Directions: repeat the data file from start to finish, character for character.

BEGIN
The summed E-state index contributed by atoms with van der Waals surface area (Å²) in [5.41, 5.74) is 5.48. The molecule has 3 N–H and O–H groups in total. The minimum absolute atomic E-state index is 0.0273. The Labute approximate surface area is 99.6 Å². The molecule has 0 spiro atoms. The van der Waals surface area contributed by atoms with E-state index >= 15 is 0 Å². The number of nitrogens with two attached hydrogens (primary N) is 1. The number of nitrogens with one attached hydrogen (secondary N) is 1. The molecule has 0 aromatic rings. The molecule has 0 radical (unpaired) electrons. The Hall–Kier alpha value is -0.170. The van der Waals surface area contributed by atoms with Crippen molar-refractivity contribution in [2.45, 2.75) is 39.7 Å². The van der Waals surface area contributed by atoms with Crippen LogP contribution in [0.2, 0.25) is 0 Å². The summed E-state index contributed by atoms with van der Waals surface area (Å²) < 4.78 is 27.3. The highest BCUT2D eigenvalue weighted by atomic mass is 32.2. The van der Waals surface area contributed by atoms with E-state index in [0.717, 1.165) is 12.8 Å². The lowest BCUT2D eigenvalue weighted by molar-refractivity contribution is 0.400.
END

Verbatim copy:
The summed E-state index contributed by atoms with van der Waals surface area (Å²) in [5.41, 5.74) is 5.48. The molecule has 3 N–H and O–H groups in total. The minimum absolute atomic E-state index is 0.0273. The Labute approximate surface area is 99.6 Å². The molecule has 0 spiro atoms. The van der Waals surface area contributed by atoms with E-state index >= 15 is 0 Å². The number of nitrogens with two attached hydrogens (primary N) is 1. The number of nitrogens with one attached hydrogen (secondary N) is 1. The molecule has 0 aromatic rings. The molecule has 0 radical (unpaired) electrons. The Hall–Kier alpha value is -0.170. The van der Waals surface area contributed by atoms with Crippen molar-refractivity contribution in [2.45, 2.75) is 39.7 Å². The van der Waals surface area contributed by atoms with Crippen LogP contribution in [0.2, 0.25) is 0 Å². The summed E-state index contributed by atoms with van der Waals surface area (Å²) < 4.78 is 27.3. The highest BCUT2D eigenvalue weighted by atomic mass is 32.2. The van der Waals surface area contributed by atoms with E-state index in [0.717, 1.165) is 12.8 Å². The lowest BCUT2D eigenvalue weighted by molar-refractivity contribution is 0.400.